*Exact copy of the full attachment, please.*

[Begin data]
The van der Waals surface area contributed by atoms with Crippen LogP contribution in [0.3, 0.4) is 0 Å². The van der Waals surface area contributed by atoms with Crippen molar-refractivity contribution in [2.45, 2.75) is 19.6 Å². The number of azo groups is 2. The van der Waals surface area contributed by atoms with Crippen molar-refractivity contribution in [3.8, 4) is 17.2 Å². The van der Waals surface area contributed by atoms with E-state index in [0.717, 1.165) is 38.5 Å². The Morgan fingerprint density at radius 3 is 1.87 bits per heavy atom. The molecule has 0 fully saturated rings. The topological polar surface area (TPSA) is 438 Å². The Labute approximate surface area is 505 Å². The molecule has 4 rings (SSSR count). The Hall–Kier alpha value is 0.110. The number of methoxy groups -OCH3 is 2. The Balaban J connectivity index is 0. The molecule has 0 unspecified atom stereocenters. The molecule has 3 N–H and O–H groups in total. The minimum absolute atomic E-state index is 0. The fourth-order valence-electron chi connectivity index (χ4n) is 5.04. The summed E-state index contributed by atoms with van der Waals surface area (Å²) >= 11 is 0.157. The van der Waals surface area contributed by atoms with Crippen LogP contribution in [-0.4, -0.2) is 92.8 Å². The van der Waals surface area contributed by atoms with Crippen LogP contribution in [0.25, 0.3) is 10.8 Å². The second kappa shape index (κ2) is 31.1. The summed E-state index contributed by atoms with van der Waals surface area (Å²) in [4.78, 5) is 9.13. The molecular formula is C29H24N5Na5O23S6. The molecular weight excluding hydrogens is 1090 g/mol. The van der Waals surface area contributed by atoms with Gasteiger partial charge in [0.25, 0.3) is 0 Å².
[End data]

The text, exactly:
The van der Waals surface area contributed by atoms with Crippen LogP contribution in [0.3, 0.4) is 0 Å². The van der Waals surface area contributed by atoms with Crippen molar-refractivity contribution in [2.45, 2.75) is 19.6 Å². The number of azo groups is 2. The van der Waals surface area contributed by atoms with Crippen molar-refractivity contribution in [3.8, 4) is 17.2 Å². The van der Waals surface area contributed by atoms with E-state index in [0.717, 1.165) is 38.5 Å². The Morgan fingerprint density at radius 3 is 1.87 bits per heavy atom. The molecule has 0 fully saturated rings. The topological polar surface area (TPSA) is 438 Å². The Labute approximate surface area is 505 Å². The molecule has 4 rings (SSSR count). The Hall–Kier alpha value is 0.110. The number of methoxy groups -OCH3 is 2. The Balaban J connectivity index is 0. The molecule has 0 unspecified atom stereocenters. The molecule has 3 N–H and O–H groups in total. The minimum absolute atomic E-state index is 0. The fourth-order valence-electron chi connectivity index (χ4n) is 5.04. The summed E-state index contributed by atoms with van der Waals surface area (Å²) >= 11 is 0.157. The van der Waals surface area contributed by atoms with Crippen LogP contribution in [-0.4, -0.2) is 92.8 Å². The van der Waals surface area contributed by atoms with Crippen LogP contribution in [0.25, 0.3) is 10.8 Å². The second kappa shape index (κ2) is 31.1. The summed E-state index contributed by atoms with van der Waals surface area (Å²) in [4.78, 5) is 9.13. The molecular formula is C29H24N5Na5O23S6. The molecular weight excluding hydrogens is 1090 g/mol. The van der Waals surface area contributed by atoms with Gasteiger partial charge in [0.25, 0.3) is 0 Å².